WASHINGTON - U.S. President-elect Joe Biden's transition to power in Washington has formally started after a government agency declared him the apparent winner of the 2020 presidential election, even as President Donald Trump continues his long-shot attempt to upend Biden's victory at the polls.
Biden's team of advisers immediately started reaching out Monday night to Trump officials throughout the government to learn about possible national security threats the country faces, and other immediate issues Biden will face when he is inaugurated January 20.
Pentagon officials said Biden transition team members contacted the Defense Department soon after Emily Murphy, the administrator of the General Services Administration, determined that Biden is the "apparent" election winner and that the transition can begin. Murphy's action allows Biden to tap public funds for the transition, to receive security briefings and his transition officials to gain access to federal agencies.
What Resources Does the Biden Transition Get? Federal law provides for certain activities to ensure a smooth transition of power
It was not immediately clear when Biden would receive his first classified national security briefing as president-elect. Biden has discussed security issues with his team of intelligence and military advisers but has yet to be handed the President's Daily Brief, the U.S. intelligence community's assessment of worldwide threats.
Of immediate concern for Biden is the fight to control the surging number of coronavirus cases in the U.S. Biden officials want information on the Trump administration's timetable to approve three vaccines against the virus in the next few weeks and plans for widespread inoculations of Americans starting before the end of the year and extending well into 2021.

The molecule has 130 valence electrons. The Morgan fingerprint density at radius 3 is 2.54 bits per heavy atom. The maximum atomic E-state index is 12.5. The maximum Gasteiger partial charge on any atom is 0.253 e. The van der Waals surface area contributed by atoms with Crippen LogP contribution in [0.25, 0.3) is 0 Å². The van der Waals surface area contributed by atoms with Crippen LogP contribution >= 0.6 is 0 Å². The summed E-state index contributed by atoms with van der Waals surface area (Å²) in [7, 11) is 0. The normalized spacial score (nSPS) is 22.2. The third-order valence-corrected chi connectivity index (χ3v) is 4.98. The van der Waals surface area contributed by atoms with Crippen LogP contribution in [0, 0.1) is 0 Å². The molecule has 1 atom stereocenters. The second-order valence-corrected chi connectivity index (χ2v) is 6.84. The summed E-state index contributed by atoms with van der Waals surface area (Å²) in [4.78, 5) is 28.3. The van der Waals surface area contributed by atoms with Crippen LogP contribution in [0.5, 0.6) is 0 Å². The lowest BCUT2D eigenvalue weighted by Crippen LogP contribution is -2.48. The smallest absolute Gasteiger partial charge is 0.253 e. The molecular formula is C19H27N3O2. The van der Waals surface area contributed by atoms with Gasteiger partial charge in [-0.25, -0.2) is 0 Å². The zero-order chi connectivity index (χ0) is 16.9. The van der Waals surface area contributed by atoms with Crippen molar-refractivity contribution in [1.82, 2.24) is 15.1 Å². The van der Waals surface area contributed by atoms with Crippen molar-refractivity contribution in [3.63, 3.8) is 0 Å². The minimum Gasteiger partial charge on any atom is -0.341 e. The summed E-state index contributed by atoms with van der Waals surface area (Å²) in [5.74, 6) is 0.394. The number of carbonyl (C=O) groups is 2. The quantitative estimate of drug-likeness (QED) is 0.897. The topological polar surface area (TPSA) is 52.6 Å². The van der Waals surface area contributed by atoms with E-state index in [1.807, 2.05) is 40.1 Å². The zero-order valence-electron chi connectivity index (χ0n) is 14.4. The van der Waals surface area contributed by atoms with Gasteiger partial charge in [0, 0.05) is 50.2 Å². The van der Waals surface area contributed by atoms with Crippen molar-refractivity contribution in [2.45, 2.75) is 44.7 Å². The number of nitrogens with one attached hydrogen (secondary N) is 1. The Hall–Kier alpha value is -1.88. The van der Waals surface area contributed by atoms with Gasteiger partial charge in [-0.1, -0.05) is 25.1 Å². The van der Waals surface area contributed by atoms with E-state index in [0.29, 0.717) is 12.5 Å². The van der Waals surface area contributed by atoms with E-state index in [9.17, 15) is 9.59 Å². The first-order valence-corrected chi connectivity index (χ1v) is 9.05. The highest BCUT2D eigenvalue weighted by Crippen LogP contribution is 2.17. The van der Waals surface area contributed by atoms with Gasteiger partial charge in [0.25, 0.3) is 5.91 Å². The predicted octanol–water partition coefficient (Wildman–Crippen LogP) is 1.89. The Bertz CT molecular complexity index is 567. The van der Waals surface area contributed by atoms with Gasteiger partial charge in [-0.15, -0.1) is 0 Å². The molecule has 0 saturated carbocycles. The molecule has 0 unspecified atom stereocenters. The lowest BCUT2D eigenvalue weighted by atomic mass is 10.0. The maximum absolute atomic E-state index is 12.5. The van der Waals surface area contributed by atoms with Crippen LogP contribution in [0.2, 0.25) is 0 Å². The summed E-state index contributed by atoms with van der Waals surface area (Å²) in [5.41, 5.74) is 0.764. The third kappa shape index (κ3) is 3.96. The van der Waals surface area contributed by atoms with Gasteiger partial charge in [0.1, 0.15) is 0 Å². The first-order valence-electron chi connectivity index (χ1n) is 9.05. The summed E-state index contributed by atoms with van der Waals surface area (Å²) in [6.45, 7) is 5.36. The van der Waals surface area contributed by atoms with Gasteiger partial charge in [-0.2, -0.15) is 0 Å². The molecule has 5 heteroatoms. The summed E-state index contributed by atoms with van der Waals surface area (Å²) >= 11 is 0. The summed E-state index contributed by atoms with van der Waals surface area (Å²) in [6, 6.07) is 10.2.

Health officials say approval of the vaccines by the Food and Drug Administration could prove to be more uneventful than the difficult task of distributing the vaccines throughout the country and scheduling millions of people to get the shots. Polls show about four in 10 Americans are wary about getting vaccinated or have already decided against it, potentially making it more difficult to control the pandemic.
Other Biden transition teams are contacting officials at numerous agencies throughout the government to verse themselves on pending policy issues as well as to learn the extent to which the Trump administration removed staff members over the last four years to get rid of what the president deemed to be an entrenched "Deep State" at odds with his view of a limited government.
Meanwhile, at his transition base in his hometown of Wilmington, Delaware, Biden introduced some of the top appointees he named Monday, including Antony Blinken as secretary of State, Avril Haines as director of national intelligence and Alejandro Mayorkas as Homeland Security chief.
Trump reluctantly eased the path for the orderly Biden transition to power to start by acquiescing in Murphy's declaration that Biden was the apparent winner of the contentious, months-long campaign.
Trump said the transition was "in the best interest of our country."
But the president vowed to continue his fight against the election outcome, saying, "Our case STRONGLY continues, we will keep up the good ... fight, and I believe we will prevail!"
Trump offered no concession to Biden and has not called him with congratulations, even as numerous world leaders have offered good wishes to the prospective 46th U.S. president.
Trump's defeat makes him the fifth U.S. president in the country's 244-year history to lose re-election after a single four-year term in the White House.
Trump has lost more than 30 legal challenges alleging vote and vote-counting irregularities in key battleground states but did not acknowledge defeat in allowing the Biden transition to power to move forward. Trump is continuing several lawsuits or appeals of cases he has lost to try to overturn Biden's victory.
On Tuesday morning, Trump said on Twitter, "Remember, the GSA has been terrific, and Emily Murphy has done a great job, but the GSA does not determine who the next President of the United States will be."